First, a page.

CHICAGO– Chris van Ingen, president of Agilent’s Bio-Analytical Measurement division, delivered a presentation here this week at the annual Pittcon conference. Though a major part of the talk centered on the firm’s gas chromatography instruments, he provided an overview of the firm’s financial performance and recent product introductions for the Bio-Analytical segment. After his presentation, van Ingen spent a few minutes updating BioCommerce Week on what the firm is working on for the life sciences research and diagnostics industries. The following is an edited version of the conversation with van Ingen.
When Agilent comes to a conference like this, what does it hope to get out of it?
Fundamentally, Pittcon, like any other trade show is a great opportunity to zoom in on the target segments we go after. Pittcon is more amenable to the chemical analysis business – the environmental, food testing, forensics – not the genomics, proteomics, and pharmaceutical applications.
We’re not really finding a lot of new customers. But it’s a way to connect with the customer base, show the new technologies, the new applications and services we provide – that is simply the objective. It’s really a customer event.
At the Waters press conference this morning, they stated several times that they believe they have introduced disruptive technologies into the marketplace over the past few years. Do you think Agilent has done the same thing, or is it more a case of providing incremental and necessary improvements to products you already offer?
I think we do both. We are a leader in a number of areas. For example, in GC and GC/MS our customers are asking that any change in the instrument should enhance my productivity, but leave my methods alone. Very often when you work in a regulated environment you don’t want to change the methodology. So, technologies we introduce there should help optimize the methods rather than changing the methods completely.
If you look at what we did last year, particularly in the LC/MS space, there were some breakthrough technologies there, and also making the instrumentation available to less sophisticated users. And [in regard to] breakthrough technologies, there was the Chip-LC, which has the potential to fundamentally displace LC longer term. So, right now we are building more and more capability in the Chip-LC platform, which will eventually allow us to move all of the functionality of the standard LC onto a chip.
What would be the advantage of putting this all on a chip, other than the smaller size?
True integration of the workflow. All of the steps today are very manual, particularly in the sample prep area. If you can integrate the whole sample prep and separations workflow into one integrated chip you can enhance the sensitivity [and] improve the repeatability.
Has Agilent developed a sample prep technology for use on the chip?
Today, we do separation. We can do sample prep depending on what technique the customers use. If we build sample prep capabilities on the chip, we’ll not only cover the separation part, but we’ll also be able to capture a part of the sample prep space. So, it’s a great opportunity for us.
When you look at Agilent’s life science offerings, do you think there are any areas where you are missing a piece and where the company needs to make a move either through acquisition or internal development?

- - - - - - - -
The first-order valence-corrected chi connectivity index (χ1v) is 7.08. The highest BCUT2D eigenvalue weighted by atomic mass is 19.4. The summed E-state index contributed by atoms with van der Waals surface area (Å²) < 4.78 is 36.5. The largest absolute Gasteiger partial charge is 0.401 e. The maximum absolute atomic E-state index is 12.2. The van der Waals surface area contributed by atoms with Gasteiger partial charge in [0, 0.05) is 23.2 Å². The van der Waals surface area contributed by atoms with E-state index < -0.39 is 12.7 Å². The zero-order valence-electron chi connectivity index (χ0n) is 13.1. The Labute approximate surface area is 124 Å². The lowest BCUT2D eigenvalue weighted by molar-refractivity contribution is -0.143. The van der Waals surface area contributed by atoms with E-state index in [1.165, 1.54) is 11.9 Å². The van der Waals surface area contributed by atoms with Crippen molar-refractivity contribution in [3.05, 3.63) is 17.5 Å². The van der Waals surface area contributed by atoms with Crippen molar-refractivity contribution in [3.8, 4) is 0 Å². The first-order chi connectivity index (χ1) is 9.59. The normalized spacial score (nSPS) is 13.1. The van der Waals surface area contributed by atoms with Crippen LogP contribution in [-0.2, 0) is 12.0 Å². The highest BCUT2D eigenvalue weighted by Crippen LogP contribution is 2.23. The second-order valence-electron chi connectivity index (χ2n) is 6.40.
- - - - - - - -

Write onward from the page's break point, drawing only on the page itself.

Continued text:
I think one of the areas we realize we truly need to enable is the microarray platform and the mass spec platform with bioreagents. That’s a key area for us as far as internal development and eventual collaborations or M&A. There are a lot of generic consumables providers, but if you look, for example, at a Q-Tof [mass spectrometer] you need bioreagents.
Let’s switch to Agilent’s diagnostics business. You’ve started with a cholesterol test. Do you intend to stay with cholesterol and/or cardiovascular tests or are there plans to branch out into other areas?
The strategy was to go after heart disease and focus on medical legacy applications. The standard cholesterol tests, we looked at what you’re truly measuring … and you need to get better separation of the HDL and LDL. We have another ten tests identified just in the cardiology space. The next area we are investigating is oncology using the [array comparative genomic hybridization] platform, and that’s moving right along. There’s also a recent announcement by the US Food and Drug Administration [about] the microarray, or multivariate tests. So, it’s pretty promising.
Agilent was not one of the company’s that recently petitioned the agency about potential regulations covering the multivariate tests, right?
We looked at what the group is trying to do and said, “Let Mother Nature and the FDA take its course.”
Are you working on diagnostic products outside of the collaboration with Caliper Life Sciences?
Yes. There’s also microarrray. The third area we are exploring is taking the Chip-LC and connect it to a smaller mass spectrometer … and move that into diagnostic applications.
Since you mentioned microarrays, are you surprised that Agilent’s microarray revenue grew 56 percent in your recent first quarter? Do you foresee a growth opportunity there?
There are areas – microRNA, splice variants, methylation – and our platform is a perfect fit for that. You wouldn’t have to develop a different procedure for any of the applications; it would be cost-prohibitive to do that.
Do you think GE’s decision to drop CodeLink presents an opportunity for Agilent?
Part of our growth already comes from that. The word was out on the street pretty quickly, and some of the GE guys called us as well. They were strong in certain geographical areas, and we capitalized on that.
Did you hire any former CodeLink employees?
We have a number of them that have joined us over the years.